Opinion Piece - The new technology revolution and the future of work


Thursday 03 January 2019

Writing for the Press and Journal, Professor Gordon McConnell, Vice-Principal for Commercial and Regional Innovation, explores the digital transformation of society and its impact.

It is hard to escape the profound changes that new technology has had on all of us in recent years. From how we shop to how we do our banking, to the methods in which we interact with each other or consume media, advances in technology have radically changed our daily lifestyles. Large technology companies such as Amazon, Google, Apple, Facebook, Airbnb, Uber and Netflix or their competitors have become a dominant presence in our lives.

This digital transformation of society has been fast paced and will remain visibly constant as a range of new technologies are continually introduced that will impact humanity. The Fourth Industrial Revolution or the Second Machine age, as these changes are known, will usher in technologies such as 3D printing, the Internet of Things, robotics and Artificial Intelligence. Many of these technologies are already in use and indeed we may be interacting with them without our knowledge.

By now the information revolution was meant to have made our working lives easier, better and shorter. The reality is that the internet and connected devices such as smart phones has actually increased real-time working hours for many of us, making it difficult to switch off. If the rate of technology is actually rapidly increasing, what impact will that have on all of us?

On the other hand, these new technologies will in theory transform our lives for the better, particularly in the area of healthcare where personalised medicine, medical devices and new surgery techniques will help us live longer. Longer lifespans and better healthcare means that many of us will live longer and potentially work longer. This will have a profound impact on our society, forcing us to rethink our pension systems, our healthcare provision, and indeed what constitutes ‘work’ as a concept.

What is less clear is how these new technologies will impact jobs in the future. Previous work revolutions have been disruptive to society but new jobs were created to replace the ones that ceased to exist. A debate is raging about whether these Fourth Industrial Revolution technologies will have a negative impact on jobs. Some technologists say that many of the jobs of the future don’t exist yet and that it will increase employment. Others say that the job destruction has already begun, particularly but not exclusively in retail for example. The fact is that humans are traditionally bad at predicting the future. After all I am still waiting for the jet pack that BBC’s Tomorrow’s World promised me as a child in the late seventies. That said, more science fiction ideas such as flying cars are now actually in development.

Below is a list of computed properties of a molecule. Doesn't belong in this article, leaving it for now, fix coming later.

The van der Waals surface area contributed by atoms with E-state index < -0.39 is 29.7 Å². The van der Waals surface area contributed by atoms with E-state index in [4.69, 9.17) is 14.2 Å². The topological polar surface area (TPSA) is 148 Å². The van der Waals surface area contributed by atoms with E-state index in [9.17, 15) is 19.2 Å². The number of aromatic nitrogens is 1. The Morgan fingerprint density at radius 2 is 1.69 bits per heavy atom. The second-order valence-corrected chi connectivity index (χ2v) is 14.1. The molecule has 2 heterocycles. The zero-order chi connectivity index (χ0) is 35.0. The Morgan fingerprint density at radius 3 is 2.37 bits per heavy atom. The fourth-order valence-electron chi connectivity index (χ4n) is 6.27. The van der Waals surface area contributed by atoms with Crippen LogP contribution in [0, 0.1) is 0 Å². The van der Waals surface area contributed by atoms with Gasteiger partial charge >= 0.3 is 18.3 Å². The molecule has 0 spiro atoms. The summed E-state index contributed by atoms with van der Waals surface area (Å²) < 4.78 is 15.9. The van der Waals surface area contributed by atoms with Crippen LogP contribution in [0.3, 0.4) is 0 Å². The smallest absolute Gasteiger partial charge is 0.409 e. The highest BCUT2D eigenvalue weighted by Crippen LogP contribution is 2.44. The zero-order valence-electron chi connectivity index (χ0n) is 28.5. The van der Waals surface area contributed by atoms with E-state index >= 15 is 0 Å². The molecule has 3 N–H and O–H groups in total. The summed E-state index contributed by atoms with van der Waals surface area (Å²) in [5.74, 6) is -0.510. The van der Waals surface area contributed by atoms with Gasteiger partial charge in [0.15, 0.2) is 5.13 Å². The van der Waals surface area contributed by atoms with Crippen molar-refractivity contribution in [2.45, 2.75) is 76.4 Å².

As industries adopt these technologies, many existing workers will need to be retrained or upskilled. Again, signs of this are aparent here in the North East of Scotland as industries as diverse as tourism, food and beverage and energy are already implementing new systems and seeking to help their staff adapt to a changing landscape.

Whatever the long term impact on the types of jobs that we and the generations after us will be doing, one fact is not up for debate. The skills that industry will need and what our students must learn is changing. At the same time, the concept of employment is changing, with the younger generations now more likely to choose to work for themselves rather than join an existing company. In some cases this means being part of the ‘gig’ economy as increasing numbers of coders, designers, marketers and other are doing. Sometimes they will form a team that can create a potentially scaleable new startup company.

To be future-proofed, Scottish graduates will need to be agile, innovative and entrepreneurially minded. They need to be able to work remotely or in teams, they must have the skills to think creatively, to apply critical thinking and through that the ability to ideate for complex problem solving. Skills that have in the past been referred to as ‘soft skills’ like empathy, emotional intelligence, service orientation and coordinating with people are now identified as critical future skills needs by organisations like the World Economic Forum.

That is why RGU proactively supports and encourages new ways of thinking and the implementation of new ideas. The fundamentals of the fourth industrial revolution - innovation, design thinking, creativity, prototyping and entrepreneurship - are embedded across RGU.

A series of integrated new initiatives in innovation and entrepreneurship has been rolled out in the last year. The first wave of these include the RGU Startup Accelerator programme and new startup funding to support student and alumni entrepreneurs, leading to the creation of new businesses to support the development of the region’s economy.

Our knowledge economy will be an innovation economy and as we start a new year and take a step further into the era of technological advances, these ‘meta skills’ are the skills that individuals are uniquely designed to apply whatever the profession or career they choose to seize opportunities in.

Our overall purpose is to drive economic growth and provide long term entrepreneurial opportunities for the area, at a time in which automation is taking over, advances in technology are radically changing and the digital transformation of society will continue to grow at pace.